If you haven’t been keeping up with High-Throughput Experimentation (HTE)1 methods lately, then the recent article by chemists at Merck, Sharp & Dohme published in the journal Science may come as a big surprise. The Merck, Sharp & Dohme team reports a method to run palladium-catalyzed cross-coupling reactions on 0.02 mg of material per reaction—1536 reactions can be run in less than a day! Using a TTP Mosquito liquid handling robot borrowed from biochemistry colleagues, tiny drops of reagent solutions could be mixed in a 1536-well microtiter plate. This allows a lot of reaction data to be generated from very little material. “Biologists have been running miniaturized high-throughput experiments for decades”, says Spencer Dreher, one of the paper’s corresponding authors, “having lots of data is just as valuable to the study of chemical reactions.” Indeed, they show that studying up to 48 different combinations of ligand and base per milligram of starting material, they can locate productive cross-coupling conditions on high complexity molecules that were otherwise unreactive or unstable. This most recent experimentation feat was led by Merck, Sharp & Dohme postdoctoral fellows Alexander Buitrago Santanilla and Erik Regalado.
Another key to the method was the evolution of existing cross-coupling methods to work at room temperature in DMSO so that nanoliters of liquid could be dosed without rapid evaporation of the reaction drop. Most palladium-catalyzed reactions shut down at room temperature in the presence of DMSO, but the combination of modern phosphine ligands with organic superbases allowed the reactions to proceed at rt. For instance, the combination of tBuXPhos-Pd-G3 catalyst with P2Et phosphazene base allowed a variety of room temperature C-N couplings to occur in DMSO.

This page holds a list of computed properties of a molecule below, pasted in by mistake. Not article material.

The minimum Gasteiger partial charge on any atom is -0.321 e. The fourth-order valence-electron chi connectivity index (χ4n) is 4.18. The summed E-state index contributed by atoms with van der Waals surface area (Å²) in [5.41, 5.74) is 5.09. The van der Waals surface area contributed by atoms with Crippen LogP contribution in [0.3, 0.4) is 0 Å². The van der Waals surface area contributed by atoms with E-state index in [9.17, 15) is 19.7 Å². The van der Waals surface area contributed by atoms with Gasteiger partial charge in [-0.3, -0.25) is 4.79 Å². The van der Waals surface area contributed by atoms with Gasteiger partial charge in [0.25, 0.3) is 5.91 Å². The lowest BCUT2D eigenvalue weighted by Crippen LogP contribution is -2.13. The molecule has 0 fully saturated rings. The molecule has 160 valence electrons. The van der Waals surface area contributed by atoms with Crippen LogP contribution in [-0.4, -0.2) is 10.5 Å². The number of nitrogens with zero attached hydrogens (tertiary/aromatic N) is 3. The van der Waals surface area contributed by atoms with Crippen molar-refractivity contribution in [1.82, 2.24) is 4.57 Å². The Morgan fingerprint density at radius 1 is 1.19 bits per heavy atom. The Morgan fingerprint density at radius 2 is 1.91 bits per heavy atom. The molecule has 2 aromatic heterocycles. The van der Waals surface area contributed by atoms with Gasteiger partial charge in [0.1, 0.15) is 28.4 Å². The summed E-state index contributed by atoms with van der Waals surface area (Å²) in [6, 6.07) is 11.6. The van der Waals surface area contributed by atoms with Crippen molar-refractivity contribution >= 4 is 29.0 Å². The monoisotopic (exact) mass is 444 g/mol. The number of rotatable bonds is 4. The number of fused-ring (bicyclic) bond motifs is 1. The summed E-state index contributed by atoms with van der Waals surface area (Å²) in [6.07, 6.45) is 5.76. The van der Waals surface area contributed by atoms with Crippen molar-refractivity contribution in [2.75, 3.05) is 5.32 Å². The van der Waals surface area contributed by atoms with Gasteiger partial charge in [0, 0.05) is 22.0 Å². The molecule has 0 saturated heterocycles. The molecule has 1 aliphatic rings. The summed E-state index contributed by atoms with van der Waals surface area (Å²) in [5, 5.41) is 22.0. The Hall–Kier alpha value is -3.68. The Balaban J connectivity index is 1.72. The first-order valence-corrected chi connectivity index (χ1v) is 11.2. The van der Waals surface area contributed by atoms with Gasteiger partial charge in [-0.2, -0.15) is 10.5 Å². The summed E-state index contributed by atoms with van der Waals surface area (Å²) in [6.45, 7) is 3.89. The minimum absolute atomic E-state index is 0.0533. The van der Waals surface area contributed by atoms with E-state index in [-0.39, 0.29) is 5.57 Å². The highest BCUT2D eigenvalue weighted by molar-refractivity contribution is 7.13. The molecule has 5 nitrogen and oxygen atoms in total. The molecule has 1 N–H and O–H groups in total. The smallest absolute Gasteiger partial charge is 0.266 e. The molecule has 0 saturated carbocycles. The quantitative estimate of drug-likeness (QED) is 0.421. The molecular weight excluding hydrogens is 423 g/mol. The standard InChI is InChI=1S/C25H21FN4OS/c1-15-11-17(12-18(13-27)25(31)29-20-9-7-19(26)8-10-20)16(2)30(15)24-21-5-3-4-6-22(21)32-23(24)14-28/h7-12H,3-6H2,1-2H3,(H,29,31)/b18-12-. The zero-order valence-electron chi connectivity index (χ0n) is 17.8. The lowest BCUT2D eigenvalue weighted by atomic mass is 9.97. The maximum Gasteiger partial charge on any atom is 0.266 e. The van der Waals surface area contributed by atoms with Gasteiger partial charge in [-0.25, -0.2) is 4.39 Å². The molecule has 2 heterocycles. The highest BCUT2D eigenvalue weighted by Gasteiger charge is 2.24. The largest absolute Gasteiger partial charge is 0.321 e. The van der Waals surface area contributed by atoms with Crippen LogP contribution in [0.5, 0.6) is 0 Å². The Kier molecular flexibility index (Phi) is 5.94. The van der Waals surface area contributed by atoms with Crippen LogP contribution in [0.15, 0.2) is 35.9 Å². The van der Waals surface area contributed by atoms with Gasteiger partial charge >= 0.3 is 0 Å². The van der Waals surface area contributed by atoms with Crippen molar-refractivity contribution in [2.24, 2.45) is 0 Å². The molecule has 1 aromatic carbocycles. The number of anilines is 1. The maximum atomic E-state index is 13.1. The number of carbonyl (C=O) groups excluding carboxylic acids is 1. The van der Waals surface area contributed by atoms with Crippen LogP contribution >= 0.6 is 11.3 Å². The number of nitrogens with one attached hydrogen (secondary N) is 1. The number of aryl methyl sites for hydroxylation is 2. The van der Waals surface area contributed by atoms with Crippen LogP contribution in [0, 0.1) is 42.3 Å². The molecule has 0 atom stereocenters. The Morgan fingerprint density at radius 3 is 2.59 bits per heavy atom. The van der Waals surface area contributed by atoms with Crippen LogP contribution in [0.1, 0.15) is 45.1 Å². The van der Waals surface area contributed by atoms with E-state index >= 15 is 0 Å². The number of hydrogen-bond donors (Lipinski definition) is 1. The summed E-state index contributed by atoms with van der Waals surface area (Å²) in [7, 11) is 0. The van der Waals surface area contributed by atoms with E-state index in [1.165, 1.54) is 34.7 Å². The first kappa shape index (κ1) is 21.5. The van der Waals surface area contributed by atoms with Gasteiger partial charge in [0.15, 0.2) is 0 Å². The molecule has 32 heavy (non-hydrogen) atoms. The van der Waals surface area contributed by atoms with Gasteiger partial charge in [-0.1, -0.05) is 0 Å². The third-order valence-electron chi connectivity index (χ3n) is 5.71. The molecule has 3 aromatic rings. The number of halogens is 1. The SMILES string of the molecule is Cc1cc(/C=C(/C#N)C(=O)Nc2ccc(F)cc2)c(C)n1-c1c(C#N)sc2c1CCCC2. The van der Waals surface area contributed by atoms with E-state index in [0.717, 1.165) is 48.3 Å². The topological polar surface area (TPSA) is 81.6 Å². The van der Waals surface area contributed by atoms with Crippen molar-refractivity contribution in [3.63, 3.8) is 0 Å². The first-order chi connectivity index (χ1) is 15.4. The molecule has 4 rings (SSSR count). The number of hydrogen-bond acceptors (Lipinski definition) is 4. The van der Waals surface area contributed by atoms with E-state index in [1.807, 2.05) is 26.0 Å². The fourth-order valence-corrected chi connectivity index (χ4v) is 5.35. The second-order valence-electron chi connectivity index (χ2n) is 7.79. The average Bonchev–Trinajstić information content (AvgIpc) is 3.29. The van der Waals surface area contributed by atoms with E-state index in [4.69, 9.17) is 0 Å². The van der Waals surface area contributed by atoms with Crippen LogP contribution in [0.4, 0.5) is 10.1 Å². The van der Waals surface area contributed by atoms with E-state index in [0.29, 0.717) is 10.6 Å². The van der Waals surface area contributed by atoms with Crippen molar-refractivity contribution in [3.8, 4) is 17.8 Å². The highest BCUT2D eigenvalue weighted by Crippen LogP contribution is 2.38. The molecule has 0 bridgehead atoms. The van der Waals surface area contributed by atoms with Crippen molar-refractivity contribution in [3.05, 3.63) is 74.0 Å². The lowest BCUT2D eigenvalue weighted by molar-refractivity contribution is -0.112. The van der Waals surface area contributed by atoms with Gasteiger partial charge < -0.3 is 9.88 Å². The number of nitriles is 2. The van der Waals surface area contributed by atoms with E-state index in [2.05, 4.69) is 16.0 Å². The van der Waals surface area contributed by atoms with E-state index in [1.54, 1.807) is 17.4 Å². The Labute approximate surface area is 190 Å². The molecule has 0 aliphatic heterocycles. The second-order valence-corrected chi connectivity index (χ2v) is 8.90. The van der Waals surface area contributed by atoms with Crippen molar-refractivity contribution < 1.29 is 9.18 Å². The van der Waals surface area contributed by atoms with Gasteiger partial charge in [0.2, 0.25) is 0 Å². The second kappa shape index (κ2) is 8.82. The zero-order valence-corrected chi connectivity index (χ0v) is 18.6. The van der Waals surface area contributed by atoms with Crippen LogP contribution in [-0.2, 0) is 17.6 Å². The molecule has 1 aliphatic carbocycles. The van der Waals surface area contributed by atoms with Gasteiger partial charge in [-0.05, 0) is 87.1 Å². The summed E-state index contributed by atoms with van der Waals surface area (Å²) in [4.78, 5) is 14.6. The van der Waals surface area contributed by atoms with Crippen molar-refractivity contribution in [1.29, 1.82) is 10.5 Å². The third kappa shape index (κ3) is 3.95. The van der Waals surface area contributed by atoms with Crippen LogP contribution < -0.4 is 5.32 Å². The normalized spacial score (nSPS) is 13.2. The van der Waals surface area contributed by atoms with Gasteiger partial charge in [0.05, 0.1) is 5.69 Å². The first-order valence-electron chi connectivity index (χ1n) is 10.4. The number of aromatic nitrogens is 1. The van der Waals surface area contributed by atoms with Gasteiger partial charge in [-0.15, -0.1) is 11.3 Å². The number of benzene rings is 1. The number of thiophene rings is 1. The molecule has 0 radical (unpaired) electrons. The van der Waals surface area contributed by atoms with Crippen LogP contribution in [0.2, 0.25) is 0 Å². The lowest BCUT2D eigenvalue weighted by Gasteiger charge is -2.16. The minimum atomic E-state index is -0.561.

This is not the first time Merck, Sharp & Dohme chemists have used high-throughput experimentation to accelerate their medicinal and process chemistry programs, they have been leading the field for years both within Merck, Sharp & Dohme and in collaboration with many leaders in academia, as demonstrated by numerous publications in the area of cross-coupling,2(a-f) additive testing,3 C-H activation,9 and hydrogenation with base metals.10 Additionally, they have helped to set up reaction screening centers at the University of Pennsylvania, Princeton, Michigan State, UC Berkeley, ICIQ Spain, Yeshiva University, and Baylor University.
To read the full article published in Science click here.